Burlington officers removing stickers from a hate group Wednesday
Burlington police say a white supremacist group known as the Patriot Front has once again targeted local activists by slapping stickers on their signage.
The stickers — which depict a sickle, the slogan “Better Dead Than Red” and Patriot Front’s web address — were affixed to the King Street side of the Turning Point Center building on South Winooski Avenue. The wall displays wayfinding signs for Black Lives Matter of Greater Burlington, Migrant Justice, the Vermont Workers' Center and 350Vermont, all of which have space in the building at 179 South Winooski.
After receiving a complaint, officers removed the stickers around 8 a.m. Wednesday, Det. Tom Chenette said.
“We tend to get a lot of calls about them,” Chenette said of such stickers. “They are absolutely bias-motivated and absolutely targeting these institutions.”
The Vermont Workers' Center and Migrant Justice declined to comment. Black Lives Matter of Greater Burlington and 350Vermont could not immediately be reached.
Patriot Front formed in the aftermath of the 2017 Unite the Right rally in Charlottesville, Va. The Southern Poverty Law Center lists it as a growing hate group whose “militant street action” is becoming more violent. The "image-obsessed organization ... focuses on theatrical rhetoric and activism that can be easily distributed as propaganda for its chapters across the country," according to the SPLC.
The group and its tactics are not new to the Queen City. They made headlines in February 2018 when a small, masked contingent chanting "blood and soil" marched on City Hall Park with a banner reading, “Reclaim America,” the Burlington Free Press reported.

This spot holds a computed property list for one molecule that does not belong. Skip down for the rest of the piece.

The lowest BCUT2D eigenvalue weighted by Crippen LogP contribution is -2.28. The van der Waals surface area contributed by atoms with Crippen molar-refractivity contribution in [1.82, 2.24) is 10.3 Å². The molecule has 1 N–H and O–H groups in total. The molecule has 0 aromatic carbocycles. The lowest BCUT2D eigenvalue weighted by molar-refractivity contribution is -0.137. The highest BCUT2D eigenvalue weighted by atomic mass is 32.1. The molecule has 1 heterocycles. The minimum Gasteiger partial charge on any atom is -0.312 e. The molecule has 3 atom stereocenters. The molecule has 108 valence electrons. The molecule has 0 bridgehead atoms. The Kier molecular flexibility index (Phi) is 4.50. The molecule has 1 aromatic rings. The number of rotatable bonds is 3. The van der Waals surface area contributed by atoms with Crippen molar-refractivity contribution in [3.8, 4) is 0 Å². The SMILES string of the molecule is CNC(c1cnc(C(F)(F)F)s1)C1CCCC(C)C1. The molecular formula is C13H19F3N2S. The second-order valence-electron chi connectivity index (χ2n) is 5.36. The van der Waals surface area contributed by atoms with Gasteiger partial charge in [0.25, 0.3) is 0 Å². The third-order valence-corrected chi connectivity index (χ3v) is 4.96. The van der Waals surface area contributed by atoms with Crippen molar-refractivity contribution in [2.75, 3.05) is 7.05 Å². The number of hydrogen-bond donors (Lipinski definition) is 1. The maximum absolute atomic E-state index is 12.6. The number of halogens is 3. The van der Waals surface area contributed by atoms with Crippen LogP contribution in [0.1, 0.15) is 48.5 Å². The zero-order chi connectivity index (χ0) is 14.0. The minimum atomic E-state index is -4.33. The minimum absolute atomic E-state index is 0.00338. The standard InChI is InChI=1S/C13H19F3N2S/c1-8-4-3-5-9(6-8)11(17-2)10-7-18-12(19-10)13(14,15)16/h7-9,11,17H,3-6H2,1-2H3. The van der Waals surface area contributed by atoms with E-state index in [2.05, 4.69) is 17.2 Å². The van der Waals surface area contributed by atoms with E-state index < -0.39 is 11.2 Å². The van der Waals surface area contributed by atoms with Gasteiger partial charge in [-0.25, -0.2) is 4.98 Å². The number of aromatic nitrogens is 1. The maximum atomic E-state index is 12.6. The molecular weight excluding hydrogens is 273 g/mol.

The group had originally intended to rally at the Staples Plaza in South Burlington, but changed course when its plans leaked and a large crowd of anti-racism demonstrators showed there instead.
Since then, Burlington police have seen an uptick in calls about Patriot Front propaganda, Chenette said, including posters plastered on the University of Vermont and Champlain College campuses last year. In February of this year, police issued a press release about "bias-motivated vandalism" after the group put its stickers on the Ohavi Zedek Synagogue, the Pride Center of Vermont and a third location that asked not to be named.
Recently, the stickers were placed at the Richmond park-and-ride lot and on newspaper boxes, including one belonging to Seven Days outside of the Greater Burlington YMCA. Police removed other stickers elsewhere in the city last week and receive calls about them on a biweekly basis, Chenette said.
Police aren’t sure if the group has a Vermont chapter but suspect that there’s at least one active member "that doesn't seem to be leaving," according to Chenette.
The stickering activity is not considered criminal unless the adhesive damages the underlying surface, Chenette said.
“They have a pretty good understanding of where the line is and not to cross it criminally,” he said, noting the First Amendment technically protects the group's preferred form of "speech."
Mayor Miro Weinberger, however, made it clear in a February statement that the group should stay away because its views "are antithetical to Burlington’s commitment to be a welcoming, inclusive community." Chenette suspects the group has hit the Queen City for exactly that reason.
“It’s sad, but I think they target Burlington because we are so inclusive,” he said. “They think they’re going to get the most press if they go after us because it will stir us up more than other places.”
Police encourage the public to report the group’s activity to aid in identifying those responsible. Members often wear masks and purposely avoid security cameras, Chenette said.
“We’re going to be looking to sit down and have a conversation with them,” Chenette said.
Correction, July 31, 2019: A previous version of this story misstated the phrase written on the stickers.